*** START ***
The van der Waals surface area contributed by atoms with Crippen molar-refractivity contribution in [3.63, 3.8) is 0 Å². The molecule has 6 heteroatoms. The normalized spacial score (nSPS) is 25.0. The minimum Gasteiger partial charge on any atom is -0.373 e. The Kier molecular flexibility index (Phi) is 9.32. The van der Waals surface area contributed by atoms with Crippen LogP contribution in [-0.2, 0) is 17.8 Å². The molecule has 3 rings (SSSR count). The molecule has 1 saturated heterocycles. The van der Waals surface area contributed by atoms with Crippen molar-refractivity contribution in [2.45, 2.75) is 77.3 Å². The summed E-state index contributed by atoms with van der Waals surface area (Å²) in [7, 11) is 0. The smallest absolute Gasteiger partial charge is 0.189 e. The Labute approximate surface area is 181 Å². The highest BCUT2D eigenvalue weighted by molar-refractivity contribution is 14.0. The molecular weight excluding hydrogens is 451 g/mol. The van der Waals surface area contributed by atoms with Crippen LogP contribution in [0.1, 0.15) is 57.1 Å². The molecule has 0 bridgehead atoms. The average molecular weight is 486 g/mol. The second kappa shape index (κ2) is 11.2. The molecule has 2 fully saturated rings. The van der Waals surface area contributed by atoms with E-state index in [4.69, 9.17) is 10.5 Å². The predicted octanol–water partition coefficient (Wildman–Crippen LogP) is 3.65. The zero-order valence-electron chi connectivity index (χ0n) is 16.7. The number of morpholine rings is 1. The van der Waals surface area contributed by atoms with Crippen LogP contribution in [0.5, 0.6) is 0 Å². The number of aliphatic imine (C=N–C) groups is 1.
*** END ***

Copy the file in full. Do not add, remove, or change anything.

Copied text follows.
The van der Waals surface area contributed by atoms with Crippen molar-refractivity contribution in [3.63, 3.8) is 0 Å². The molecule has 6 heteroatoms. The normalized spacial score (nSPS) is 25.0. The minimum Gasteiger partial charge on any atom is -0.373 e. The Kier molecular flexibility index (Phi) is 9.32. The van der Waals surface area contributed by atoms with Crippen LogP contribution in [-0.2, 0) is 17.8 Å². The molecule has 3 rings (SSSR count). The molecule has 1 saturated heterocycles. The van der Waals surface area contributed by atoms with Crippen molar-refractivity contribution in [2.45, 2.75) is 77.3 Å². The summed E-state index contributed by atoms with van der Waals surface area (Å²) in [7, 11) is 0. The smallest absolute Gasteiger partial charge is 0.189 e. The Labute approximate surface area is 181 Å². The highest BCUT2D eigenvalue weighted by molar-refractivity contribution is 14.0. The molecular weight excluding hydrogens is 451 g/mol. The van der Waals surface area contributed by atoms with Crippen LogP contribution in [0.1, 0.15) is 57.1 Å². The molecule has 0 bridgehead atoms. The average molecular weight is 486 g/mol. The second kappa shape index (κ2) is 11.2. The molecule has 2 fully saturated rings. The van der Waals surface area contributed by atoms with E-state index in [4.69, 9.17) is 10.5 Å². The predicted octanol–water partition coefficient (Wildman–Crippen LogP) is 3.65. The zero-order valence-electron chi connectivity index (χ0n) is 16.7. The number of morpholine rings is 1. The van der Waals surface area contributed by atoms with Crippen LogP contribution in [0.5, 0.6) is 0 Å². The number of aliphatic imine (C=N–C) groups is 1.